Selling the Invisible

by | Dec 20, 2011 | Prospecting

Many years ago I worked for a company that at the time was believed to be one of the best computer companies in the world- Digital Equipment Corporation. In the mid-80’s we were growing by leaps and bounds even though one of our products lines was not selling as planned. We soon realized that our outstanding engineers were designing computers that ‘they’ thought would be attractive to our customer base. Yet, what we saw was a lack of demand or interest, to say the least. Why? No one ever asked the customer what they wanted. The next time around they asked customers and what the engineering team designed was the very successful: the Micro Vax computer system, which offered low overhead and portability – true benefits to our customers!

We would have been well-served to have first read Selling the Invisible by Harry Beckwith which is an excellent read. It’s a very simple message on how your customers and prospects see you, yet noting how many companies have a hard time following his message when selling. Let me give you the synthesized message from Selling the Invisible.

Who sets your standards? Is it your industry, your clients or your ego? Many companies truly believe that they build their products and services based on the needs of the customer, like my experience at Digital. Yet you often see that it’s the company’s agenda, profit and goals that take precedence over the needs of what the customer. That would be ego. Companies have the right intentions for their customers but don’t always provide what the customer is truly asking for or needs.

Harry Beckwith says you must position yourself in the prospects mind. This message should be simple and should set you apart from your competitors. What is the one message you can share with your customers that no one else can say ‘me too’? Harry says, ‘your position is a place and it’s your customers and prospects that put you there’. Where do your customers place you?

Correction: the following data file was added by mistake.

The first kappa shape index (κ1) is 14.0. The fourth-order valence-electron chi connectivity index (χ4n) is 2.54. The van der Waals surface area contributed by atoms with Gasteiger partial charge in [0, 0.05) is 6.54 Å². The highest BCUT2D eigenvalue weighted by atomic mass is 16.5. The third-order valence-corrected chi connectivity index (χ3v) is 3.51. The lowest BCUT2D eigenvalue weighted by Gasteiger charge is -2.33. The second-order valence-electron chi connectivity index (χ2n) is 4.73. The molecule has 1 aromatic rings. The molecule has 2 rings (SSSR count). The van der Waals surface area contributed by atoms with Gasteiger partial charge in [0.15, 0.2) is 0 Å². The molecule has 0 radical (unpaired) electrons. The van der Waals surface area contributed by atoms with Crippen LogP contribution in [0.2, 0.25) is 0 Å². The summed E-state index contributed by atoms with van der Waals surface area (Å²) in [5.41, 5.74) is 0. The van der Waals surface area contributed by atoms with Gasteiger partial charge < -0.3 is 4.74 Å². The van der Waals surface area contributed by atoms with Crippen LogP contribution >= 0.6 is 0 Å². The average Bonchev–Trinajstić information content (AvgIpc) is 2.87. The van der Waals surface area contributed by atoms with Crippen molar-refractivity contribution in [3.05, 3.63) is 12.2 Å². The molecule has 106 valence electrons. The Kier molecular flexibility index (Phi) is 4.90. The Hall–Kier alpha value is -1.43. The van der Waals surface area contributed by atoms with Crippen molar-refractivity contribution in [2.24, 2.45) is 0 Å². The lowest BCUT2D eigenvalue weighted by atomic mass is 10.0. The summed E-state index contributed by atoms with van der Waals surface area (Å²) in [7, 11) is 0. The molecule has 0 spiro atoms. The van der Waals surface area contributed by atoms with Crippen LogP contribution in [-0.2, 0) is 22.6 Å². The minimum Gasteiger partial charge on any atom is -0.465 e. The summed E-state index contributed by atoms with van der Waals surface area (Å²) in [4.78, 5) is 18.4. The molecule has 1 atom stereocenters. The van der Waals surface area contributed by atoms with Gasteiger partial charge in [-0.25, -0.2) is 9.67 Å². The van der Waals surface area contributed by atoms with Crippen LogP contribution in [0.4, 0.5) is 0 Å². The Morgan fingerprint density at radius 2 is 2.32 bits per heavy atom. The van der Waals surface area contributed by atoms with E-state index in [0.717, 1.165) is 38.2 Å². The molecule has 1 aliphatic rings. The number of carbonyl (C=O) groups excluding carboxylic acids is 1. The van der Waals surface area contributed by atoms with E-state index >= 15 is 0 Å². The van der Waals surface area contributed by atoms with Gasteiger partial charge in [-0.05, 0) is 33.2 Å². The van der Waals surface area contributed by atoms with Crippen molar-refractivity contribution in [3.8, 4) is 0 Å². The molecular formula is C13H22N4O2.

Another powerful message mentioned is to ‘broaden your appeal and narrow your focus’. I can’t think of a better example than one from our home town of Dallas, Texas – Sewell Lexus. It’s a known fact that Lexus makes a great car and has excellent marketing. In fact if you go to a Texas Rangers or Dallas Cowboys game, you can get free valet parking if you drive a Lexus. Now that’s marketing! But Sewell takes it one step further in an industry that some say is a commodity, is very competitive and has a ‘me too’ mentality. Most of you have come to expect a free rental when you take your Lexus for service. Sewell has taken their service to another level by coming to your home with the rental and picking up your car. Now that’s service!
Customers buy based on how good you are at who you are, according to Harry. You want congruence and authenticity. Your biggest competitor is not a company that sells what you sell. It’s indifference. If your prospects and customers are indifferent about what you deliver, you’re in BIG trouble.

We live in a time where competition is tougher than it’s ever been. There is consistently more supply than demand and the rate of change is accelerating at a pace that is hard to manage. The biggest question you need to ask yourself is ‘why should your customers buy from you’? Your answer needs to be just one sentence. Clear, concise and attractive to anyone that is in the market for your products or services.

– Know your position in the market.
– Keep your message simple.
– Deliver on your promise.